Imagine a Fabric Dyeing Garden

fabric dyeingFinally, we've had a stretch of warm, sunny days and my spring flowers are starting to bloom. Local garden centers are awash with marigolds, pansies, geraniums, and herbs.

All of which has made me think about gardening and dyeing. Sunny, windless days are perfect for dyeing. But while I usually use commercial dyes on fabric, I've been thinking about natural dyeing from collected plants.

pokey boltonThere's been a movement toward natural yarn and fabric dyeing as an eco-friendly process that avoids using chemicals. But there's an aesthetic benefit as well.

As Tracy Kendall put it in the book she co-authored with Eva Lambert, The Complete Guide to Natural Dyeing, "No matter how good synthetic dyes are, there is always a gentleness and warmth to fabric that has been dyed with natural dyes."

Plus you get the added sensuality of the smell and color of the flowers and plants you collect outdoors, whether you gather them from your back yard or the farmer's market.

While thumbing through The Complete Guide to Natural Dyeing I learned about how natural dyes work differently on yarns and fabrics, and also a few tidbits on how different fabrics take dye that I wasn't already aware of.

fabric dyeing broomBut one of the most intriguing things was seeing the beautiful array of colors you can obtain from each plant. It had me dreaming of what I would choose to grow in my "to dye for" garden (preferably right next to my also imaginary outdoor dyeing patio).

Broom: I love shades of yellow-green, and broom yields a lovely green when over-dyed with indigo.

Goldenrod: Produces greenish shades when used with copper or iron.

Aspen: A deep yellow-green.

blueberry fabric dyeingBlueberry: Deep purple.

Elder berries: Light purple if using fresh berries, beige if using dried.

Common Ivy: Gray-green with dried, crumbled leaves.

fabric dyeing aspenTansy: A bright greenish yellow with alum but a darker moss green with iron.

I'm so happy dyeing season is here, and this book has inspired me to seek out natural dyestuffs and techniques.

If you're interested in learning how to dye fabric the natural way and want to know everything there is to know about it, I suggest you pick up a copy of The Complete Guide to Natural Dyeing.


P.S. Have you ever used dyestuffs from your garden or yard? What did you learn? If you have any tips for me and the other members of the community, please comment below.

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Fabric Painting & Dyeing, Quilting Daily Blog

12 thoughts on “Imagine a Fabric Dyeing Garden

  1. I love natural dyes too Pokey. I think it is a good idea for someone new to natural dyes to start with a good book like the one you suggest on how to use them. It really helps to start with some recipes to follow to make sure you have success and are happy with the time you have invested in getting the dye from seed to your cloth.
    When you get to the experimenting stage, keep a notebook with details about the plant used, when harvested, what parts of the plant used, and a snip of the fabric with notes about what mordants etc yielded what color. The only frustrating thing that can happen is to find out that a dye color is fugitive and fades quickly with repeated washings or sunlight. Again, this is why it is great to start out with a good book!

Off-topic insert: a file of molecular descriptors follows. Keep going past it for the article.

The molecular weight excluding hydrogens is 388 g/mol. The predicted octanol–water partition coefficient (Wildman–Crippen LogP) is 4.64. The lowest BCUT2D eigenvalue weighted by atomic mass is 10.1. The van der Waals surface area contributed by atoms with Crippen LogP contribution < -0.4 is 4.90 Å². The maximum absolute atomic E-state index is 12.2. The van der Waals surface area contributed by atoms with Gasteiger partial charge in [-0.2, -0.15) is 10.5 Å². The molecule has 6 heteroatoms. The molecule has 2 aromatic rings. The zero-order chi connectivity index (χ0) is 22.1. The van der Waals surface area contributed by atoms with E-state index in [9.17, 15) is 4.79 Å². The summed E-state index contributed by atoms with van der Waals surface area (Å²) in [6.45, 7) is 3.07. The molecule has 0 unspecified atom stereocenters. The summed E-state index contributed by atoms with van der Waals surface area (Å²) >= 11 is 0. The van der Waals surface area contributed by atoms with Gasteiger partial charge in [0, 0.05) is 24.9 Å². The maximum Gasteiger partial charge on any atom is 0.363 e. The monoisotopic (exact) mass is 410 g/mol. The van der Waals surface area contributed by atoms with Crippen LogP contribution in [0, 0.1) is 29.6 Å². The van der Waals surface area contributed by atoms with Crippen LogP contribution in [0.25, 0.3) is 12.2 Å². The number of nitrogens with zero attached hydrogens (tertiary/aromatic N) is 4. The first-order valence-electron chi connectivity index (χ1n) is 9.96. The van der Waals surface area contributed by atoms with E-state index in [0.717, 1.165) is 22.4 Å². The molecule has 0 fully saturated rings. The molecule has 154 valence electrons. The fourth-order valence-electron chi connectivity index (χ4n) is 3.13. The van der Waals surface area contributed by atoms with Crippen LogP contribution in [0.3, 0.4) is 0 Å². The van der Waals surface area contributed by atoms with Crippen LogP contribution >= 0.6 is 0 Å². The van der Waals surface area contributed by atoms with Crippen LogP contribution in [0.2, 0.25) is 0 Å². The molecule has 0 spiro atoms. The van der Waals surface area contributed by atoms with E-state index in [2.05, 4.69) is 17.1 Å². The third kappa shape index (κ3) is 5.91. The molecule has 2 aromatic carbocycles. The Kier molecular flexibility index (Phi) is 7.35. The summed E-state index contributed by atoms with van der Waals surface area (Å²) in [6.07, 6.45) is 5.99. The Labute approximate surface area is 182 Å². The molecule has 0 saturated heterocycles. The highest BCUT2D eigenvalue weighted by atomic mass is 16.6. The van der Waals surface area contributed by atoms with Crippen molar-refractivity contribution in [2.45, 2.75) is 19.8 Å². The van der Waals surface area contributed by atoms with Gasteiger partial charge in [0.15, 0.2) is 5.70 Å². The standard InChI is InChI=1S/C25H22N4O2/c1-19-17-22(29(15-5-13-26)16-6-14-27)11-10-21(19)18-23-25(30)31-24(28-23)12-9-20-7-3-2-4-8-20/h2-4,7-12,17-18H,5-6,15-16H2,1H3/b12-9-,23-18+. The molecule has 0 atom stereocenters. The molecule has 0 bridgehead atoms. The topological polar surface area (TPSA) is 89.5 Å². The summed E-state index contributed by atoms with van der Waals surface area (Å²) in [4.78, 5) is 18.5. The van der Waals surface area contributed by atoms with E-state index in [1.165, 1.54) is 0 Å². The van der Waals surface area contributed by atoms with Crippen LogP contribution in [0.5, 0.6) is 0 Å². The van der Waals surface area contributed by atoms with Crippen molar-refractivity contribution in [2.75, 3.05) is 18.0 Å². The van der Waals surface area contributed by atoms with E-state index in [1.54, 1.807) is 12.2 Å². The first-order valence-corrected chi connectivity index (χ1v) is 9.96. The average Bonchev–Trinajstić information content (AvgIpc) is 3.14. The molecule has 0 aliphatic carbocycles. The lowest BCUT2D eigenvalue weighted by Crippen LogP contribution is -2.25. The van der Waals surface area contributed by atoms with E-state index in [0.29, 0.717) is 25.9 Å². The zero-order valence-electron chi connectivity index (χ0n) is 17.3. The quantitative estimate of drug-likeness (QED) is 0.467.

2. A couple of years ago out of the blue our yard started growing a grape vine next to a barred window in our basement. They are tiny and don’t taste very good so at the end of the season last year I took them, a piece of white pima cotton and got busy……it was fantastic!!! the juice made a beautiful blue and the skins made a wonderful magenta while the stems made a sienna color.

  3. I know what you meant when you wrote “eco-friendly process that avoids using chemicals” but one of my pet peeves is the incorrect notion that “chemicals” are bad guys. Natural dyes ARE chemicals; in fact water and air are chemicals. A “chemical” is not necessarily bad or good in every circumstance! Life wouldn’t exist without chemicals, and life would certainly be much harder without synthetic chemicals (deodorant, makeup, medicines, etc).

  4. I am very inerested if dying fabric and using what nature gives us sounds even better. Is the book listed above a good beginning point?

  5. As a weaver of nearly 40 years, I spent the Bicentennial era dyeing all my rug wool with the plants early settlers used….and then some. A beautiful rainbow of golds, greens, yellows and browns. Only cochineal (ground-up bug from the Southwest used by Native Americans) creates a natural red. Though madder root gives a good pinky red. Blues come from the indigo plant in a reverse process—the dyebath is clear, but when the wool is pulled out and exposed to air, it turns blue!
    I used a mordant to make the wool colorfast; usually it was alum. Only soaked black walnut hulls are so intensely brown that the dyebath does not need a mordant.
    Add iron—a bunch of old nails will do—to “sadden” or make the color grayish.
    I have used queen anne’s lace, onion skins, tomato vines. But some plants will only STAIN the fiber, not color it. For example, grapes and blueberries stain the wool; they don’t create a molecular bond.

  6. Many years ago I did a year-long dye study with a group of ladies from The Seattle Weavers’ Guild. I had lots of fun and learnd a lot as well! Now that I’ve retired, one of the plants I’d love to experiment with some more is Lichen. We have a lot of woods on our property and lots of lichen everywhere. It’s always fun to see what colors can come from the various types. The most important thing I learnd from our study group is to take really good, detailed notes at every step of the process! I hate it when I find a color I love and haven’t written down “recipe” and the process.